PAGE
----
The Courier News from Blytheville, Arkansas on July 26, 1949 · Page 12
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The Courier News from Blytheville, Arkansas · Page 12

Blytheville, Arkansas
Issue Date:
Tuesday, July 26, 1949
Page 12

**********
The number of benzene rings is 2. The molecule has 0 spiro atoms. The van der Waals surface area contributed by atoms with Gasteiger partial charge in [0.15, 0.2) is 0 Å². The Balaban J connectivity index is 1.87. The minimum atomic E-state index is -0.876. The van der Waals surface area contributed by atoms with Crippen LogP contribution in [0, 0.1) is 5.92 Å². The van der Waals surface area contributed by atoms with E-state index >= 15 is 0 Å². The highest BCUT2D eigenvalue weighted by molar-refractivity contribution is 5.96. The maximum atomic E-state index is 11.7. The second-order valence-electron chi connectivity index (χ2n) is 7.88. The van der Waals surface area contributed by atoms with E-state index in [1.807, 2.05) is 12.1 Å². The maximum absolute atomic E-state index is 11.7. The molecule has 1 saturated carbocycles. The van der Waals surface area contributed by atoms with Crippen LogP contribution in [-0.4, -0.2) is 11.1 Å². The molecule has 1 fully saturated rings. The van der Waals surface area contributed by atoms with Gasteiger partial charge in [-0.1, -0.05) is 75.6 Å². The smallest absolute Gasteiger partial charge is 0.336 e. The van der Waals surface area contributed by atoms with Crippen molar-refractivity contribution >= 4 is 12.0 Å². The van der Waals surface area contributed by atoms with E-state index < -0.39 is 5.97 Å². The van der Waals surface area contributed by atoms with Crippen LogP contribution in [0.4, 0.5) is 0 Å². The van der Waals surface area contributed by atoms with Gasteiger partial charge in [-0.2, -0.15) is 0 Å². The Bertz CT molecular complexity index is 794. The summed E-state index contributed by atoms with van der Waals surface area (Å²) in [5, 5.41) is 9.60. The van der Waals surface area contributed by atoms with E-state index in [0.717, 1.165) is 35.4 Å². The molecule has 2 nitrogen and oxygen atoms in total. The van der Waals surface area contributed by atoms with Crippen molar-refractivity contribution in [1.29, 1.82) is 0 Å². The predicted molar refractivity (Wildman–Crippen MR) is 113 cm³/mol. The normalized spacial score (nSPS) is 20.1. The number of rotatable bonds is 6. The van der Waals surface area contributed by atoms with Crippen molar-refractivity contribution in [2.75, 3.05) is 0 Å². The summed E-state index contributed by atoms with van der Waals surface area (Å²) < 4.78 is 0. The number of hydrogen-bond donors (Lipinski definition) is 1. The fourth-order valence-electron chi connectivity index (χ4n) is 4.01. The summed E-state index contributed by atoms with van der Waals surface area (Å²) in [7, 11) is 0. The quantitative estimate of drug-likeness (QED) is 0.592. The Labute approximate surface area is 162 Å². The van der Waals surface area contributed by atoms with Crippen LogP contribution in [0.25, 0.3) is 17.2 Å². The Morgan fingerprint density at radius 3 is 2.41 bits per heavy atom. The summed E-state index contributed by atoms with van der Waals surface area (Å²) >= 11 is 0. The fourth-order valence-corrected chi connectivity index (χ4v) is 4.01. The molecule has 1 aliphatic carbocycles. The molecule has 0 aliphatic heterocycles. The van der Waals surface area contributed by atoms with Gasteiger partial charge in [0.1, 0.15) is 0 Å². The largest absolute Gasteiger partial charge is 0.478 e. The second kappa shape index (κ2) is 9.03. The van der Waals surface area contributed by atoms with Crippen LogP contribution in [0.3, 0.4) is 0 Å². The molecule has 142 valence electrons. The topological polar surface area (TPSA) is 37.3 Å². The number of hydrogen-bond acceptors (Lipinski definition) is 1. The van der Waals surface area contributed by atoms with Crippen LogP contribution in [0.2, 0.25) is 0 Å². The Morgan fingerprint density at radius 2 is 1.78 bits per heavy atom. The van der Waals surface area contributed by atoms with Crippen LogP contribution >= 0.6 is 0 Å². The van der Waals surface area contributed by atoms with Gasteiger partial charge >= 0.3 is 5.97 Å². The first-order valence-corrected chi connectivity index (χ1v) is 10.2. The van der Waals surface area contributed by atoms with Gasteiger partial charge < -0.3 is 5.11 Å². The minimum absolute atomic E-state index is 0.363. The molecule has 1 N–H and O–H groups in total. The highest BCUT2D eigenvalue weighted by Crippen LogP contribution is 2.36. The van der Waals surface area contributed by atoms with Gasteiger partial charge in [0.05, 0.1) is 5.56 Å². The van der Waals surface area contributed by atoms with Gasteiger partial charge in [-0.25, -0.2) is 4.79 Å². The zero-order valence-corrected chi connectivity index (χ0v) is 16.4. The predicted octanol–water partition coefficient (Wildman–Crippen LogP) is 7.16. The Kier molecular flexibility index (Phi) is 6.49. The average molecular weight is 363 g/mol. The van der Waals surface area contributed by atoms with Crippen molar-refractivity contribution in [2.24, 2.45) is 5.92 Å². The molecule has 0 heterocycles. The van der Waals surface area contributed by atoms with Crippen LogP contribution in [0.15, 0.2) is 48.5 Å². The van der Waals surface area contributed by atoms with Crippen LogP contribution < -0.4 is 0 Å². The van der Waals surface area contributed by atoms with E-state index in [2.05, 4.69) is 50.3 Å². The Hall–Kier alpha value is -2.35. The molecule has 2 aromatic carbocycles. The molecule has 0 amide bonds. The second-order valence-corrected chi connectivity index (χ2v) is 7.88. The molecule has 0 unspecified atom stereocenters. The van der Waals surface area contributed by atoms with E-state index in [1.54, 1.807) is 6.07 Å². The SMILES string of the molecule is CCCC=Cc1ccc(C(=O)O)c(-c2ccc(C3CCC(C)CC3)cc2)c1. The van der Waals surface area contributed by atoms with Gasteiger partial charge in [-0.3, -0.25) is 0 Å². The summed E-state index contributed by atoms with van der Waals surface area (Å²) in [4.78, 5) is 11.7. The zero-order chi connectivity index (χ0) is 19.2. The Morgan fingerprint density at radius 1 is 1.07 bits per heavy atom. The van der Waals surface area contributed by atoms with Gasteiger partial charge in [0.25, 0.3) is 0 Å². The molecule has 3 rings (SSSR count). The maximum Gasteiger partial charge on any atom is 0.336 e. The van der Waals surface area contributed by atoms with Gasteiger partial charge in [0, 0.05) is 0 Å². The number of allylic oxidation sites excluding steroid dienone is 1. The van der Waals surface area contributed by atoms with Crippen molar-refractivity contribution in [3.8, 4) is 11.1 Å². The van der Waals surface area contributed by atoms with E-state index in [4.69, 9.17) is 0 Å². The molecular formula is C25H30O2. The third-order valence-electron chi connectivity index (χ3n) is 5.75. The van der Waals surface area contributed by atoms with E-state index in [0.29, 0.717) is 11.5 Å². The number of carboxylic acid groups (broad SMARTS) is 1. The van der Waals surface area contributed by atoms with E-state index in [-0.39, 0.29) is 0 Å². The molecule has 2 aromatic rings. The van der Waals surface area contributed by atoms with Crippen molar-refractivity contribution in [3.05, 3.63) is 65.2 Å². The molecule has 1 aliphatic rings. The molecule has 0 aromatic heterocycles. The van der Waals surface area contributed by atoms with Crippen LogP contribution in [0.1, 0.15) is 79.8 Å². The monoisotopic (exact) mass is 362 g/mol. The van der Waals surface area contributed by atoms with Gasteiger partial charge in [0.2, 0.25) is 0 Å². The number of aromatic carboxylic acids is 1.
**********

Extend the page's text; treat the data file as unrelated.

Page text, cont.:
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FAOT TWELTB Worst Shanghai Storm Fatal to 29 200,000 HomcUss, 23 Injured; Typhoon Kill* 2 on Okinawa SHANGHAI, July M. (.<>)—shang- hal'i wor»t »torm in years killed M perioni. Injured 23 ind left upwards of 100.000 homeless, rescuers stosh- imj through flooded streets learned today. Fourteen died when a house col- l»p»ed, 10 lost their lives in a series of fires »nd five others were electrocuted by power lines blown down in the 25-hour storm. Property damage appeared heavy. But the worst may have occurred In neighboring farm areas. Badly needed truck crops were either rie- ftroyed or badly damaged. The Lower Yangtze rice crop, due lo be harvested in 40 days, was destroyed partially. The typhoon ended last midnight. Earlier it had .seriously damaged military installations on Okinawa Island. Weather observers said it was Shanghai's worst storm since July 2«, 1915. Two hundred were killed in that one and 26 ships were wrecked on the Whangpoo and the Yangtze. More than half of the small lints in the lower residential district of this city of 6.000,000 were destroyed last night. 2 Killed on Okinawa (The typhoon left two dead on Okinawa, 16 Americans injured and damage to U. s. installations unofficially estimated at $20.000,000. Air Force installations were heavily damaged by winds up to 150 miles an hour but headquarters In Tokyo reported minimum plane losses. Okinawa has a B-29 base. (The Army in Tokyo ordered planes and ships to stand by to carry relief supplies to the U. S. base 300 miles south of Japan. Some facilities were wiped out; others suffered 50 per cent destruction. (One of the Iwo killed wa.s the seven year old daughter of an Air Force officer, whose two other daughters were critically hurt. A Filipino construction worker later died of Injuries. Names were not • vailable.) • Shanghai streets were under water from six inches to four feet. Three inches of water got into the irround floor of the American Con- pulate. The British Consulate compound, next door and slightly higher, escaped the muddy waters. Industry Hits .3-Year-Low In Production • WASHINGTON. July Ifi. l/p, _ Induitrlal production, which has been declining steadily since selling • record November, hit a three- year low in June. It may be still lower this month. A Federal Reserve Board report which showed June production off » per cent /rom May and down 13 per cent from November left Secretary of tht Treasury Snyder unmoved. "Conditions continue good." Snv- der .aid yesterday of the domestic front upon his return from a 23- day trip to 12 countries in Europe and the Middle East. On the foreign news front, he reported European Recovery pro- j Kress has "in many respects ex- j ceeded earlier expectations." bill ! now that Europe haj increased pro- \ ductioti it "must concentrate on i increasing dollar earnings" _ that ' Is. sales to th» U.S. | While Snyder's comments on the ! domestic business situation all were nn the optimistic side, many econ- ' omists here expect industrial pro- i riuction to turn in it,= weakest per- ' formance of 1049 during July—Ira- i dilional height of the vacation sea- j son—then rise again. I In June, production was 69 per : rent above the prewar average. ' but it was 12 per cent below where It stood In June of last year. ; The Reserve Board noted new stability in production of .such non- i durable good.t as textiles, chemical..'; and the paper, rubber, and oil pro-: ducts industries. Their output quit dropping in May and June, and lias' picked up in some cases. ' Further sharp production rte-i dines were recorded in .Jnnp for; makers of all durable goods except! automobiles and airplanes. I BLWHEVDUL* (ARK.) COURiO KBW» COMFORTS OAUOHTER—Brecklnridge Isaac (above) comforts daughter, Natalie, 3, at Louisville, Ky.. after botli were struck by automobile as they crossed street. Isaac is recovering (rom recent accident and left leg Is still In cast. Neither was hurt seriously. <AP Wirephoto) Dixie Democrats Abandon Battle To Keep Poll Tax WASHINGTON. July 26. </P) _ Southern Democrats hoisted the flag of surrender Ibday In the (ace of overwhelming House sentiment for anti-poll lax 'egtslntion. They conceded (lint today's ses- lion would sec passage of Die legislation but said it will never pass the Senate which on four previous occasions lias bottled it up. The passage vote was set for mid- aftemoon and Northern Democrats and Republicans predicted that there would, t be more than 100 votes against the bill. The legislation, backed by Ihe 1948 convention.* of both major political parties, would make it unlawful to require payment of a poll tax as A prerequisite for voting In primary or general election'; for president, vice-president, or members oT Congress. •Southerners have been fleliUng Ihe bill on (lie ground jt invades the exclusive rishts nt strifes (o determine the tiualilications of voters. They tossed in the sponge lute yesterday after having fought a four-hour delaying action. lax will be used onlv for county health purposes and will be spent with the approval of the executive board of [he county health council. Several Missouri counties including Dunklin, Mississippi. Butler and Wayne have recently voted! similar taxes. Mrs. J. W. Fergus Dies; Was Widow ot Doctor Mrs. Myrn Smith Fergus, 94, died at the home o[ her daughter. Mrs. Joe Rhodes. Sr.. in Osceola yesterday ,-u 2:30 a.m. Obituaries emer o te Methodist Church. Funeral services will be conducted in Elm Springs Wednesday 2:30 p m. by the Rev. William Sherman a retired Methodist minister. Burial will foll Former Pocahontas Resident Dies Here Mrs. Leora Johnson, 10 widow of Dr. R.R. Johnson, died at the home of her daughter Mrs. jj Morgan til's morning. Funeral services are incomplele hut rites and burial will urotanbly Rattlisnak* in th* Grots Finds Man ftepu/uV* LEWISTOWN, Montana (AP) — Montana Rancher Martin Norman said he had the shakes after thl* experience with a rattlesnake: Norman and Ted Langford were out trailing cattle in the Missouri brakes near here. They stopped for a rest ami stretched out in the to cool off. A noise attracted their attention and when they looked up, (here wa-s a rattlesnake between them. Norman rolled out, of the snake's range, but Langford froze and lay still. The rattler slithered up to Langford, looked him over and turned and went away. POLIO Continued from Pase 1. was in high school, while she was of pre-school age. MEMPHIS. July 28— <IPt— Hospital officials snid the critically-striken Miss Rogers of Steele was rushed there by an ambulance with a physician administering artificial respiration along (he route. Her death marked Hie sixth fatality of the year at isolation Hospital, the second death within three days. Five \ew Prmlscot Cases CARUTHERSVILLE. Mo.. July 26 — Dr. S. B. Bcecher, Pemiscot County health doctor, said that five new cases of polio were reported to his office during the week end. bringing the total number of cases in this county to 25. The victims arc: Judy Carry, six months, of Steele: Mildred Sue Wilson, eight months. Caruthers- vilte; Mrs. Eva Edwards. 25. Haytl; Rita C. Hamlctt. 10 months Braggadocio: Jerry Lee Gallian, 10 months, of Haytl. Mrs. Edwards is the first adult to be stricken with polio in this county. She has been admitted to a hospital In St. Louis. Stale Situation Improved UTTLE ROCK. July 26—W|— Arkansas' polio outbreak continued to drop off today with only foui- new cases reported. These cases brought the total for (his week to only 16 considerably under the figure for the corresponding time last week. During all of last week 93 cases were reported. The week before there were 101. A Stale Health Department spokesman s.iid: "The situation looks pretty good." The number of polio patients .stricken this year now is 433 and the number this month 278. One of today's newly reported sufferers was a resident of Polk County , marking that county's first case and raising to 56 the number of the state's V5 counties aflected by the disease. TRAPPED Continued from Pag. 1. row's arrest might leak out and spoil Ihe nap, Sheriff Berryman then hid the woman u> again call Bar» aJid tell him that complications hcd arisen and that Morrow wajs being forced to hide out a'nd that they were not to slop their car south of Caruthersvllle. Again Barg agreed and the trap was set. Sheriff Berryman Immediately contacted Sheriff E. P. Claxton at Caruthersville. telling him of his plan and asked three radio prowl cars be stationed near the Arkansas-Missouri state line In plain view of U. S. Highway 61 to keep the men from stopping there and forcing them to continue on into Arkansas. Radio Cars Used Another radio car bearing Deputy Sheriff Holland Atken and w. C. Harbour, was stationed oft Highway 61 Immediately south of Blytheville and another bearing Deputy Sheriff Herman Odom was placed at Wilson in the event the trio got wind of the trap and decided to continue on to Memphis. Two radio cars with six heavily armed officers, state Policemen George Irwin, and Ben Kent; officer Tom Smalley, criminal Investigator lor Ihe Arkansas State Police; and sheriff's deputies Edgar Young. Cliff Cannon and Dave Young, were stationed within the tourist court grounds to nab the three men when they entered the cabin. Sheriff Berryman and Deputy Charles Short then look up a post, prowling Highway 61 In front of the tourist court. The six officers stationed along Highway 61 were given a description of the car the three men possibly would be driving (it was believed that the men would be driving the same car used in the Etowah robbery) with instructions to contact radio headquarters at Blytheville the minute the car was spotted. A few minutes before nine last night one of the men caller! the tourist court by telephone from Sikeston. Mo., and was informed that Mrs. Morrow was not in her cabin but out for dinner. A message was left for Mrs. Morrow with a tourist court employee advising her that the three men would arrive at the court between 9 and 9:30 o'clock. Anxious Moment* "I had begun |o think the thing wasn't going to work as time passed and no word was received from the Missouri officers that the car had passed the state line," Sheriff Berryman said. "But we learned later that after leaving Chicago the men had switched cars somewhere along Negro Deaths Services for E*£ter B. Worsham, sis month old Negro child, will be conducted it 11 a.m. tomorrow at the Home Chapel by Rev. L. D. Davenport. She died at the home of her parents, Clemmle and Beatrice Worsham this morning, In the Wilson New Addition. Burial will be In Sandy R!dg« Cemetery. the line. Instead of arriving In the car that we thought they would, they pulled up in a 1948 Chrysler." The three men entered trie tourist court a few minutes before 9;30 and asked for directions to Cabin No. 3. They were placed under arrest by the waiting officers who covered them with shotguns and pistols when thep stopped In front of the cabin. "They were all kind of surprised," Sheriff Berryman said, "so surprised, in fact, that they offered no resistance." A search of the car following the arrest revealed a complete set of safe cracking tools. Sheriff Berryman said. Immediately after the arrest, charges of safe burglary were filed against thi three men and Mr. and Mrs. Marrow at Osceola and bonds for each were set at $1.500. Additional Contributions Received by Red Cross Jack Kinley Robinson, chairman for a campaign tund for the Chlck- asawba District Chapter of the American Red Cross, said today that additional funds had been contributed recently to bring the total to »11,553.59. Mr. Robinson said that others who had failed to make contnbu- Mons could still do so at the chapter office in the Court House, and they could be applied toward the $13,743 quota, which lias not been met. The new contributions include $50 from the section of town between Broadway street and the Railroad, collected by o. E. Knus- dcn and Dick J. White $78 from the West End Business district collected by Barney Crook. Gas Eberdt. Jack Thro and Charles Henley; $4 from Ward Four, collected by Mrs. A. C. Haley, and $54 from the New Liberty Community collected by James Middlcton. TUESDAY, JULY M, 1M» » Thief Gives the Order*, Takes Confiscated Goods HELENA, Mont.—«V-ConsUbl* James McKelvey reports th»t th* mechanisms have been stolen from five confiscated slot machines being held In a bonded warehouse here The thief first phoned th* ware-' house watchman and told him th« police were taking over and lor htm to go to the constable's home for orders. Then he entered th« warehouse, stripped the Iruldes from the machines and left only the useless covers. Moscow Has Mississippi Alligator MOSCOW. I/Pi— A "Mississippi alligator" has been installed at the Moscow Zoo. "Evening Moscow" siiid It wiis flown in by plane. Read Courier News Wtnt PIANO $ TUNING Our special get -acquainted alter fur the next two weeks. A1J work is guaranteed, GERALD W. FOGLE Blytheville's New Piano Tuner and Serviceman. >08 W. Ky. Phone 344J In Arkansas, and in every State now—that in case of an automobile or truck accident today, you must show proof of financial responsibility or Jose your dnvers license. Owning a United Automobile Liability policy is the simplest way to comply with the law. And as a result of the law there are NEW LOW RATES and lower rates for drivers over 25 -OPEN NIGHTS- * ou^ ^EH? rJiTtt. 1110 " of you who can not cau UNITED INSURANCE AGENCY A. F. "Dee" Dietrich, Mgr. Fastest Growing Agency in Arkansas— 1st & Main—Rear City Drug—Ingram Bldg. All Types LOANS — All Forms Insurance Hlytheville. Ark. Before you go ANYWHERE— , Buy Travelers Accident Insurance — Only 25c per day be conducted nt r-ocahontas. where Mrs. Johnson lived for several yean, ! before coming to Blythcville about ! B year ago to make her home with Mrs. Morgan at 115 w. Missouri. Survivors other than Mrs. Morgan Include three sons: Dr. Hairy Johnson of Memphis. Term., and John C. Johnson and Thomas L. SUyton, both of pocahontas. Pcmiscol- Voters Pass on New Tax For Health Unit Citizens of Pemiscot County today were voting on a half-xiill health tax for maintaining their county health unit. Under the provisions of a Missouri law passed in 1941. county health offices were taken from under the jurisdiction ot county courts and placed under the supervision of health councils, each being made up of 250 qualified voters of the county. The money derived fro,,, the new BUT SHOE REPAIR COSTS LESS! That'i why you'll save yourself many * dollar by having your shoes repaired by our expert workmen. Next tine try us. VACATION TIME . . . and time «g«fn to decide whether H will be the sea shore, mountains, "grandma's"—or just relaxing around th« house. But no matter what you choose, Reddy Kilowatt says "lucky you," because !ie has no choice; there's no lime off marked on Rcddy's busy schedule. Roddy's on the job around the clock, around the calendar year in and year out bringing you dependable, low-cost electric service. Ark-Mo Power Co. THAT'S WHAT OWNERS SAY ABOUT THIS BIG, THRIFTY NEW 1949 ilMURY! A IT ownrr who tells 7011 his handsome n«w 19-19 Mrratrr is trie thriftint ear br 4 e*er driven—ia giving you the facti! It f5.' Tniapnr grlliiiiE IT, 18, 19 mil« ffr jtalltMi—and np! F.vrn more viilll Ovrrdrive.* Plc» ? «l 1919 Mercury awntn Ho rverj rlar! Thai'» mnrf, thcT enjnv *)! thtc A pmvrrhil new S-cylinHer, V-trpe *ngint! Front coil .if. rinpinf! Tmlv rr«lfiil "cnm- forl-ion*-." r/Wc.' Easier .iFnfrmjj.' ''?,vper- >«fftT" hralt! I'litu Ihe Itiiurj of joam nrMif-cHt/iiorrmf .i«i/i.' M.Ve TOi.r IIMI i-.r Mcra.rr, lor,, »,,d ir\rt tb« e*r I hut ov.neci »ij M lb« •m«rt»«l «nH thriftiest <wi th« ro«d. Libw»l tridt-m. E«»T lerm». Mflfe <{twi wit wi tit powen 1949 fflERUIRY STILL & YOUNG MOTOR CO. Walnut and 1st Street Blytheville, Ark.